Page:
15 July 2011


ELEPHANTS IN CRISIS. "Highly emotional and completely guileless, elephants mourn their dead -- and across Africa, they are grieving daily as demand from China's 'suddenly wealthy' has driven the price of ivory to $700 a pound or more. Tens of thousands of elephants [are] being slaughtered every year for their tusks, raising the specter of an 'extinction vortex'." Thus begins Alex Shoumatoff's investigative report Agony and Ivory on the slaughter of Africa's wildlife icon.

He reveals that even in heavily-patrolled game reserves like Amboseli National Park in Kenya, highly mobile poachers armed with automatic weapons make the task of protecting resident elephant herds not only difficult, but lethal. When the 2008 global recession struck, Kenya's tourism was cut in half, further eroding protection. Native Maasai herders, who once coexisted with wildlife, have been lured by the prospect of easy money to assist poachers in their deadly pursuit.

"There had been almost no poaching around Amboseli for 30 years before a Chinese company got the contract to build a 70-mile long highway just above the park. Since the road crews arrived in 2009, four of Amboseli's magnificent big-tusked bulls have been killed, and the latest word is that the poachers are now going after the matriarchs -- a social and genetic disaster, because elephants live in matriarchies, and removing the best breeders of both sexes from the gene pool could funnel the Amboseli population into what is known as an extinction vortex.

"Unfortunately, this problem isn't limited to Kenya. Across the continent, in their 37 range states, from Mali to South Africa, Ethiopia to Gabon, elephants are being killed at the rate of around 100 a day, 36,500 a year .... Gabon, Zambia, Zimbabwe, and Tanzania are losing thousands. Chad, home to 15,000 elephants in 1979, has less than 400 left. Sierra Leone is down to single digits.

" .... This new crisis is being driven by China's nouveaux riches, or bao fa hu (suddenly wealthy), who are as numerous as the entire population of Japan. The main consumers are middle-aged men who have just made it into the middle class and are eager to flaunt their ability to make expensive discretionary purchases. Beautiful ivory carvings are traditional symbols of wealth and status."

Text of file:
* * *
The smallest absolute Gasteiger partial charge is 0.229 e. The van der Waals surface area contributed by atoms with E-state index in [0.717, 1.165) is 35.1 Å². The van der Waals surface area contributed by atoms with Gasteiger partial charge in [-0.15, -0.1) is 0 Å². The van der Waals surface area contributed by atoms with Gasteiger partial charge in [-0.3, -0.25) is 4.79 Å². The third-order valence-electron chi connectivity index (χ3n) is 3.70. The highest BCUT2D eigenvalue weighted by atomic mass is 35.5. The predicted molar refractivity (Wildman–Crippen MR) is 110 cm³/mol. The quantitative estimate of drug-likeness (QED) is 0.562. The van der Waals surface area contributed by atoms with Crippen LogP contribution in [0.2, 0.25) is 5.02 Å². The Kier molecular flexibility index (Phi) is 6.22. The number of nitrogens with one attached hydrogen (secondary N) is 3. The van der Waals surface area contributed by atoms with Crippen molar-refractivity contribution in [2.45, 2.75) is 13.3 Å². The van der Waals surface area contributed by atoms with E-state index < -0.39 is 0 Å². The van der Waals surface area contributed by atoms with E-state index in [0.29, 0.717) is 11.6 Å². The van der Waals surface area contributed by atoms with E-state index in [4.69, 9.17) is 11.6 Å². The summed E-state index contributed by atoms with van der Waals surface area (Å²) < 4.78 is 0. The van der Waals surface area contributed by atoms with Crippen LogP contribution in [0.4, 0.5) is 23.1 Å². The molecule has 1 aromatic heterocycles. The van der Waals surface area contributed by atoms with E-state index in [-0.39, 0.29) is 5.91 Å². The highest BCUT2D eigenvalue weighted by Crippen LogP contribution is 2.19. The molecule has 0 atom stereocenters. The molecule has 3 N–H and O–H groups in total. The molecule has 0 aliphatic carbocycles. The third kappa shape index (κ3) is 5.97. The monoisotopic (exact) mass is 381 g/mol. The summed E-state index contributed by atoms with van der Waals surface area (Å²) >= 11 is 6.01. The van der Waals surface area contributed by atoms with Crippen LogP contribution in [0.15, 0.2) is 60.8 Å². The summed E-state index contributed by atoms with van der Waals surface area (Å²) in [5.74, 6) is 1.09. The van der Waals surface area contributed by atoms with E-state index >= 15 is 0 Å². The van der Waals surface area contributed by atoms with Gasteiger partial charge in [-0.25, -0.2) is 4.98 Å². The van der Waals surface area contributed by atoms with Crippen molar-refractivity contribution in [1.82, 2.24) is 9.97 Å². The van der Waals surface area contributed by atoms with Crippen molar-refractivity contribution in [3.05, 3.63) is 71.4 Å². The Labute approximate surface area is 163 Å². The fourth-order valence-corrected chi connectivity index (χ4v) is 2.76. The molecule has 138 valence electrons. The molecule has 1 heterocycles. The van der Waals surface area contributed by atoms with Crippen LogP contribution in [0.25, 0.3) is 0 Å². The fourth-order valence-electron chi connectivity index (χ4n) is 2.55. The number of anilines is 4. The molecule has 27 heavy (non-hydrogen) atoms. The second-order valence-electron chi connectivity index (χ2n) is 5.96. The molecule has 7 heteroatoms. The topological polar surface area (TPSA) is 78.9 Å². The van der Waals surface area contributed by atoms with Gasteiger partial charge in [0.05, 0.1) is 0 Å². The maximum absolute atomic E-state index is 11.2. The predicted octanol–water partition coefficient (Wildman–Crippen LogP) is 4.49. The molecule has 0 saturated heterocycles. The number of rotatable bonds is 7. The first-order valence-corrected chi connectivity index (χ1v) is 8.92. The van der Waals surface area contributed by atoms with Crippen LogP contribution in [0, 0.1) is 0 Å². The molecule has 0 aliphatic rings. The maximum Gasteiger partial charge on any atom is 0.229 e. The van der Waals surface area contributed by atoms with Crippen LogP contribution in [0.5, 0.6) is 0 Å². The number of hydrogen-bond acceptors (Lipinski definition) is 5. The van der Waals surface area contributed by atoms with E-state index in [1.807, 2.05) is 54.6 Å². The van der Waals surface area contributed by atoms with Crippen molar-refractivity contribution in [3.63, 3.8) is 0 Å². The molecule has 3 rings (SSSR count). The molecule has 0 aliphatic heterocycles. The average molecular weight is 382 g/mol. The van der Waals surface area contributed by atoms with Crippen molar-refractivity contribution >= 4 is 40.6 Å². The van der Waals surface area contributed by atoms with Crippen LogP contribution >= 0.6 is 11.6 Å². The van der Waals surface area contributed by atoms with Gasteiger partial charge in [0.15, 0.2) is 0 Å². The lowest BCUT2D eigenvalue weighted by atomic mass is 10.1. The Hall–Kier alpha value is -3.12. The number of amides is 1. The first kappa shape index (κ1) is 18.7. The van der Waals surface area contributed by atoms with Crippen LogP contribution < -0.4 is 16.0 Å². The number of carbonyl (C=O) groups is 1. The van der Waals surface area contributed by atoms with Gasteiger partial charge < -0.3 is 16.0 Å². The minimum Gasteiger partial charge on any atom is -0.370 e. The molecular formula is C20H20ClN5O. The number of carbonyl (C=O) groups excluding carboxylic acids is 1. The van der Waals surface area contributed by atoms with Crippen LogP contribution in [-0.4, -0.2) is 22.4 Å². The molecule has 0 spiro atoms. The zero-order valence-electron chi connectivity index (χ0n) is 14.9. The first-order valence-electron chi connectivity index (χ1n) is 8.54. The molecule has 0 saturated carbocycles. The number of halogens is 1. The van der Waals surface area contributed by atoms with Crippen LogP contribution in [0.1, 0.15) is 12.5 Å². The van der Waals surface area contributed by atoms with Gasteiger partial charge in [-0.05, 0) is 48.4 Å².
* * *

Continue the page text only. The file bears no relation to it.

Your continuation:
This story breaks my heart. I've never visited Africa, but part of me has belonged there since I was a child. I have no words (and even less tolerance) for those who wantonly murder wildlife for "sport", trophies, obscure and mythical medicinal properties, or vanity. The cancer that is human overpopulation, coupled with human greed, has already driven countless species large and small to extinction, on every habitable continent. The genocide can occur as direct hunting, or less obviously masked by destruction of habitat for human development (synonymous with the rape of nature). Illegal poaching should be a capital offense worldwide, and rigorously enforced. In Kenya, perhaps Africa's most enlightened nation when it comes to conservation, park rangers are armed and authorized to shoot to kill. I only wish that every nation adopted such rigorous measures to protect what little remains of the natural world.

ASSATEAGUE FERAL HORSES. In the U.S., feral horses inhabit other ranges in addition to the American West. On Assateague Island, a barrier island off the coast of Maryland and Virginia, a population of 113 resident feral horses is undergoing culture shock. Like black bears in Yellowstone and Glacier National Parks, Assateague's horses have been approached, fed, photographed, and treated like pets by tourists. And like black bears, the horses have become habituated to humans, addicted to handouts, and sometimes aggressive when people come too close. It is a situation we ourselves have created, by not respecting their home and their integrity. The Assateague ponies are related to, and share ancestry with, Chincoteague ponies just up the coast. Both groups were once one herd, and are thought to be descended from 17th-century horses which were either survivors of Spanish galleon shipwrecks, or set loose by colonists to avoid livestock laws and taxes on the mainland ~ depending on which story you believe.

Here is a Washington Post article describing the deteriorating situation, and here is a brief slide show demonstrating human/horse interactions.

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